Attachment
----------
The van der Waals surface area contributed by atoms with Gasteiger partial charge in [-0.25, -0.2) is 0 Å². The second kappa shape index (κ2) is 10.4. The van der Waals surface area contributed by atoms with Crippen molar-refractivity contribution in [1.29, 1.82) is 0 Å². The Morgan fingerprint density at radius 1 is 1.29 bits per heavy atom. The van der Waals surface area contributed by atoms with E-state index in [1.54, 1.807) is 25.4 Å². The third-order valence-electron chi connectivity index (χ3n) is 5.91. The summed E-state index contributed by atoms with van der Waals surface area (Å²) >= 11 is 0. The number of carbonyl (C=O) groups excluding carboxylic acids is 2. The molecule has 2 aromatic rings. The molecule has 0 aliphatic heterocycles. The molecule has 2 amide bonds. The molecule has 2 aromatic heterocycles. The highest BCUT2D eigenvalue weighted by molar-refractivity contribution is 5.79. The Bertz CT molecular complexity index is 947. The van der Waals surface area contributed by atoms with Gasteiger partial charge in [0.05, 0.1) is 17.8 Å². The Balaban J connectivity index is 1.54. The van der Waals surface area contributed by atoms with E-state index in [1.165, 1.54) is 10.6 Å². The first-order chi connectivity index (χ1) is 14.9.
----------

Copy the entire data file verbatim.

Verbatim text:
The van der Waals surface area contributed by atoms with Gasteiger partial charge in [-0.25, -0.2) is 0 Å². The second kappa shape index (κ2) is 10.4. The van der Waals surface area contributed by atoms with Crippen molar-refractivity contribution in [1.29, 1.82) is 0 Å². The Morgan fingerprint density at radius 1 is 1.29 bits per heavy atom. The van der Waals surface area contributed by atoms with E-state index in [1.54, 1.807) is 25.4 Å². The third-order valence-electron chi connectivity index (χ3n) is 5.91. The summed E-state index contributed by atoms with van der Waals surface area (Å²) >= 11 is 0. The number of carbonyl (C=O) groups excluding carboxylic acids is 2. The molecule has 2 aromatic rings. The molecule has 0 aliphatic heterocycles. The molecule has 2 amide bonds. The molecule has 2 aromatic heterocycles. The highest BCUT2D eigenvalue weighted by molar-refractivity contribution is 5.79. The Bertz CT molecular complexity index is 947. The van der Waals surface area contributed by atoms with Gasteiger partial charge in [0.05, 0.1) is 17.8 Å². The Balaban J connectivity index is 1.54. The van der Waals surface area contributed by atoms with E-state index in [1.165, 1.54) is 10.6 Å². The first-order chi connectivity index (χ1) is 14.9.